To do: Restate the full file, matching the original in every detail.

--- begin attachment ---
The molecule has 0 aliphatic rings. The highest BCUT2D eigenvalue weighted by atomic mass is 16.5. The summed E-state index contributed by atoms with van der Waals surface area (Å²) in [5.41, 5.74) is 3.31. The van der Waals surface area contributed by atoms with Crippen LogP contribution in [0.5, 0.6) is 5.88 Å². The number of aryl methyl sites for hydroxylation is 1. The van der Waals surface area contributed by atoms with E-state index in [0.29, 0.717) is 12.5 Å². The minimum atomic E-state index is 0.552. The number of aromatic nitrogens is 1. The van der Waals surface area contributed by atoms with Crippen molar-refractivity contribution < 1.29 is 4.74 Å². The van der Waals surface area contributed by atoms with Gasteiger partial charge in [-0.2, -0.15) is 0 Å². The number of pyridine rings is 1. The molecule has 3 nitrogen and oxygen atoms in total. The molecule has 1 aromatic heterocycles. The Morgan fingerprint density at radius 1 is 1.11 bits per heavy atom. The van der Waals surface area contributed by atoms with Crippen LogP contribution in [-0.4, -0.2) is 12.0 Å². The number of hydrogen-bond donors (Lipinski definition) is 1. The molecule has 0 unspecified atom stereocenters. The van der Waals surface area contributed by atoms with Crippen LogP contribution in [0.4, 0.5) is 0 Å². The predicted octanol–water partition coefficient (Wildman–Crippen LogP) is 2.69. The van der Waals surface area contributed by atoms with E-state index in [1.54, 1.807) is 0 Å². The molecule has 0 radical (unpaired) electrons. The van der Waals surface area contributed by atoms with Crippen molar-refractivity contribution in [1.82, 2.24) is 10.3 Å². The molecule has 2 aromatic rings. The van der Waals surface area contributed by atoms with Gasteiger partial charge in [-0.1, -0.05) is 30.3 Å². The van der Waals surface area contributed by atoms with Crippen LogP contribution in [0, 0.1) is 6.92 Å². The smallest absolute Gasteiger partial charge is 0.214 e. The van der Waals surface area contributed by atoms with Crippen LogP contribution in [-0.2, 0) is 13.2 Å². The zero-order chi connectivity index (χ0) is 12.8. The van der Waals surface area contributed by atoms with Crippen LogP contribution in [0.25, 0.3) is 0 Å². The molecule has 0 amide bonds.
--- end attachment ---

The molecule has 0 aliphatic rings. The highest BCUT2D eigenvalue weighted by atomic mass is 16.5. The summed E-state index contributed by atoms with van der Waals surface area (Å²) in [5.41, 5.74) is 3.31. The van der Waals surface area contributed by atoms with Crippen LogP contribution in [0.5, 0.6) is 5.88 Å². The number of aryl methyl sites for hydroxylation is 1. The van der Waals surface area contributed by atoms with E-state index in [0.29, 0.717) is 12.5 Å². The minimum atomic E-state index is 0.552. The number of aromatic nitrogens is 1. The van der Waals surface area contributed by atoms with Crippen molar-refractivity contribution < 1.29 is 4.74 Å². The van der Waals surface area contributed by atoms with Gasteiger partial charge in [-0.2, -0.15) is 0 Å². The number of pyridine rings is 1. The molecule has 3 nitrogen and oxygen atoms in total. The molecule has 1 aromatic heterocycles. The Morgan fingerprint density at radius 1 is 1.11 bits per heavy atom. The van der Waals surface area contributed by atoms with Crippen LogP contribution in [-0.4, -0.2) is 12.0 Å². The number of hydrogen-bond donors (Lipinski definition) is 1. The molecule has 0 unspecified atom stereocenters. The van der Waals surface area contributed by atoms with Crippen LogP contribution in [0.4, 0.5) is 0 Å². The predicted octanol–water partition coefficient (Wildman–Crippen LogP) is 2.69. The van der Waals surface area contributed by atoms with E-state index in [1.54, 1.807) is 0 Å². The molecule has 0 radical (unpaired) electrons. The van der Waals surface area contributed by atoms with Crippen molar-refractivity contribution in [1.82, 2.24) is 10.3 Å². The molecule has 2 aromatic rings. The van der Waals surface area contributed by atoms with Gasteiger partial charge in [-0.1, -0.05) is 30.3 Å². The van der Waals surface area contributed by atoms with Crippen LogP contribution in [0, 0.1) is 6.92 Å². The smallest absolute Gasteiger partial charge is 0.214 e. The van der Waals surface area contributed by atoms with Crippen LogP contribution in [-0.2, 0) is 13.2 Å². The zero-order chi connectivity index (χ0) is 12.8. The van der Waals surface area contributed by atoms with Crippen LogP contribution in [0.25, 0.3) is 0 Å². The molecule has 0 amide bonds.